In 2003, an alternate vision of Superman was released. The author of this mini series, Mark Miller uses the following prompt for the series: “What if Superman’s ship had crashed somewhere else in the world than in the USA?” What if Superman had ended up in Communist Russia instead of America? This series subverts everything that Superman stands for by taking him out of America. Superman stands up for stereotypical communist values “…as the Champion of the common worker who fights a never-ending battle for Stalin, socialism, and the international expansion of the Warsaw Pact.”
Lex Luthor is still the antagonist, but he fights for America in this version. An interesting comparison between the canon Superman and this alternate universe is that he is loyal to the government still. The series, by taking out the American aspect of Superman, highlights its importance to Superman as a character by showing it when it’s gone. Superman is also hesitant of open conflict with the United States in this version. He is provoked into attacking after Luthor’s schemes push him to the edge.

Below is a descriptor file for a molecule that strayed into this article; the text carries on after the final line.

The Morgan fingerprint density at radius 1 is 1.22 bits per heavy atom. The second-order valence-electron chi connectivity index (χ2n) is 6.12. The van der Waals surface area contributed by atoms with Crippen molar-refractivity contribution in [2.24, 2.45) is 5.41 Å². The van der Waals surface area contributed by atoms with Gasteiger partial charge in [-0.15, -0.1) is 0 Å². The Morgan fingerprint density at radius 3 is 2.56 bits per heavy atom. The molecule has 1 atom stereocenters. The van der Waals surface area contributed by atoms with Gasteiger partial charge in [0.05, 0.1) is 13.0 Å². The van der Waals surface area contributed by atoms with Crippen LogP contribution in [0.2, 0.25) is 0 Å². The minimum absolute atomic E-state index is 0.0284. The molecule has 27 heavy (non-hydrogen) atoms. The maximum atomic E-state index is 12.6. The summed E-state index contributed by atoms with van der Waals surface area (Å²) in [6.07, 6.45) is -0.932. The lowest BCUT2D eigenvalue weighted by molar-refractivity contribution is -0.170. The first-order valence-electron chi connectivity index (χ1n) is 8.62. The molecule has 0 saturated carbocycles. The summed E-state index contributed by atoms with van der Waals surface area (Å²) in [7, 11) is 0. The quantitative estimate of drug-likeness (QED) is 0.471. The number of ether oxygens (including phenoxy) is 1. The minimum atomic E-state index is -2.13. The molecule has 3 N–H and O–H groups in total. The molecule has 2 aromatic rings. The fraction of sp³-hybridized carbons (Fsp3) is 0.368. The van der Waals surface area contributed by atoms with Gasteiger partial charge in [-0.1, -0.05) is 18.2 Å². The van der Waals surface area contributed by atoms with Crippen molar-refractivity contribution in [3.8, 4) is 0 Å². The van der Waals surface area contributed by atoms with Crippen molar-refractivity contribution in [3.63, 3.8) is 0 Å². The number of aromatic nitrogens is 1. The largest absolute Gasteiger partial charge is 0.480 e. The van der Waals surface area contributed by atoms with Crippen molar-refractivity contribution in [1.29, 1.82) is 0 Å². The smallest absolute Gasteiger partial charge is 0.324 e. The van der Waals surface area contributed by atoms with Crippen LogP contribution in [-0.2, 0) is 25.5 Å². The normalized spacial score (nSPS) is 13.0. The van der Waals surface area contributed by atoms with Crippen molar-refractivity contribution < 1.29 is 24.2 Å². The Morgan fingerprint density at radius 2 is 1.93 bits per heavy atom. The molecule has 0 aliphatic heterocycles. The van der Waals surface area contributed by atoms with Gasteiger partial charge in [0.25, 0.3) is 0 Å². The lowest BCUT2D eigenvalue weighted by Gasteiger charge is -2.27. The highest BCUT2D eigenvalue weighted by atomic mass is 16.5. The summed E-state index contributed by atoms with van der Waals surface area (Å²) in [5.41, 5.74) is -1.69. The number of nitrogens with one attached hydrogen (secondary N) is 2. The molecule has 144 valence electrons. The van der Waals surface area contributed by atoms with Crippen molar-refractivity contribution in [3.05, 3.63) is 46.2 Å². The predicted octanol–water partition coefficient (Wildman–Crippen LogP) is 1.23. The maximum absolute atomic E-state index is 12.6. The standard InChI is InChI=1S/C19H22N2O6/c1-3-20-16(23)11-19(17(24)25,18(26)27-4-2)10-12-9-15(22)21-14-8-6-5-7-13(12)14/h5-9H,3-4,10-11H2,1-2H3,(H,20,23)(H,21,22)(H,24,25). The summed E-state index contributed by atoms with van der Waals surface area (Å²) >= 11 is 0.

An ironic twist is that the depiction of the Cold War here changes from America as the good guys and Soviets as the antagonists to the opposites. The Americans are the antagonists, trying to violently expand and spread their ideology (called here Luthorism, a spoof of Stalinism). The Soviets are the one peacefully expanding.
Ultimately though, Superman is still shown as having a strong sense of justice, albeit tempered in a different culture. He sacrifices himself towards the end of the story for the greater good, saving the Earth and all of it’s inhabitants, American and Soviet alike. Superman still decides to live peacefully among humans rather than acting as a lord over them in the end.